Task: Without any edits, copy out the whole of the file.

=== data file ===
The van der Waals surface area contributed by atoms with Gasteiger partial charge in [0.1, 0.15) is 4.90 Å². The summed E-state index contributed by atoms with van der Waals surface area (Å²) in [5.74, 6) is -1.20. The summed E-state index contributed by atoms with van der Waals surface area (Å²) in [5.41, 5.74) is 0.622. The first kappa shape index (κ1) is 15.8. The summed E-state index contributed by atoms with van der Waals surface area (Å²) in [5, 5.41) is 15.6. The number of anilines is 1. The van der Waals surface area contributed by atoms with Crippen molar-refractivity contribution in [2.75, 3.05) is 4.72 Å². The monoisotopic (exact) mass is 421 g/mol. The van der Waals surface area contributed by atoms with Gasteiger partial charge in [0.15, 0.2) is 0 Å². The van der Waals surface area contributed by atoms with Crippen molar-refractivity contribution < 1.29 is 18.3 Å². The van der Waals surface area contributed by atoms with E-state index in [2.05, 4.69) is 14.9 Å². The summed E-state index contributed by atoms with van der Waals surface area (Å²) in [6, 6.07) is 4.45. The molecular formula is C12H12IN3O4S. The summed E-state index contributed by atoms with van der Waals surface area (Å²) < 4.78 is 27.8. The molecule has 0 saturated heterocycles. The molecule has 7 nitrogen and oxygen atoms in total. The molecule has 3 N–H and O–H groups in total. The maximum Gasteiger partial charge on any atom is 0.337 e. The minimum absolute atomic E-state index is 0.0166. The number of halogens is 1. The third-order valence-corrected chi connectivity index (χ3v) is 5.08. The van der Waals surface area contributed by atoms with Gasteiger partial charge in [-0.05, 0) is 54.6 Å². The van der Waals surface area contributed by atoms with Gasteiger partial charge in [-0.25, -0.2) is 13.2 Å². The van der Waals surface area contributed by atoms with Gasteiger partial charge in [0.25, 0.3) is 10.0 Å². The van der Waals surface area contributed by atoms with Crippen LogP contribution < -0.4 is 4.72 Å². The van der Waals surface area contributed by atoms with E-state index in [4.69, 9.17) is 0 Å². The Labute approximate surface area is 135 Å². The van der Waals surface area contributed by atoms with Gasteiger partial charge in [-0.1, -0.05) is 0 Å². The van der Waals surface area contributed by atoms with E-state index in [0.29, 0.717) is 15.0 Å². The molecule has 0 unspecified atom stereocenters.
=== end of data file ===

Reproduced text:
The van der Waals surface area contributed by atoms with Gasteiger partial charge in [0.1, 0.15) is 4.90 Å². The summed E-state index contributed by atoms with van der Waals surface area (Å²) in [5.74, 6) is -1.20. The summed E-state index contributed by atoms with van der Waals surface area (Å²) in [5.41, 5.74) is 0.622. The first kappa shape index (κ1) is 15.8. The summed E-state index contributed by atoms with van der Waals surface area (Å²) in [5, 5.41) is 15.6. The number of anilines is 1. The van der Waals surface area contributed by atoms with Crippen molar-refractivity contribution in [2.75, 3.05) is 4.72 Å². The monoisotopic (exact) mass is 421 g/mol. The van der Waals surface area contributed by atoms with Gasteiger partial charge in [0.15, 0.2) is 0 Å². The van der Waals surface area contributed by atoms with Crippen molar-refractivity contribution < 1.29 is 18.3 Å². The van der Waals surface area contributed by atoms with E-state index in [2.05, 4.69) is 14.9 Å². The summed E-state index contributed by atoms with van der Waals surface area (Å²) in [6, 6.07) is 4.45. The molecular formula is C12H12IN3O4S. The summed E-state index contributed by atoms with van der Waals surface area (Å²) < 4.78 is 27.8. The molecule has 0 saturated heterocycles. The molecule has 7 nitrogen and oxygen atoms in total. The molecule has 3 N–H and O–H groups in total. The maximum Gasteiger partial charge on any atom is 0.337 e. The minimum absolute atomic E-state index is 0.0166. The number of halogens is 1. The third-order valence-corrected chi connectivity index (χ3v) is 5.08. The van der Waals surface area contributed by atoms with Gasteiger partial charge in [-0.05, 0) is 54.6 Å². The van der Waals surface area contributed by atoms with Gasteiger partial charge in [-0.25, -0.2) is 13.2 Å². The van der Waals surface area contributed by atoms with Gasteiger partial charge in [0.25, 0.3) is 10.0 Å². The van der Waals surface area contributed by atoms with Crippen LogP contribution < -0.4 is 4.72 Å². The van der Waals surface area contributed by atoms with E-state index in [4.69, 9.17) is 0 Å². The Labute approximate surface area is 135 Å². The van der Waals surface area contributed by atoms with Gasteiger partial charge in [-0.1, -0.05) is 0 Å². The van der Waals surface area contributed by atoms with E-state index in [0.29, 0.717) is 15.0 Å². The molecule has 0 unspecified atom stereocenters.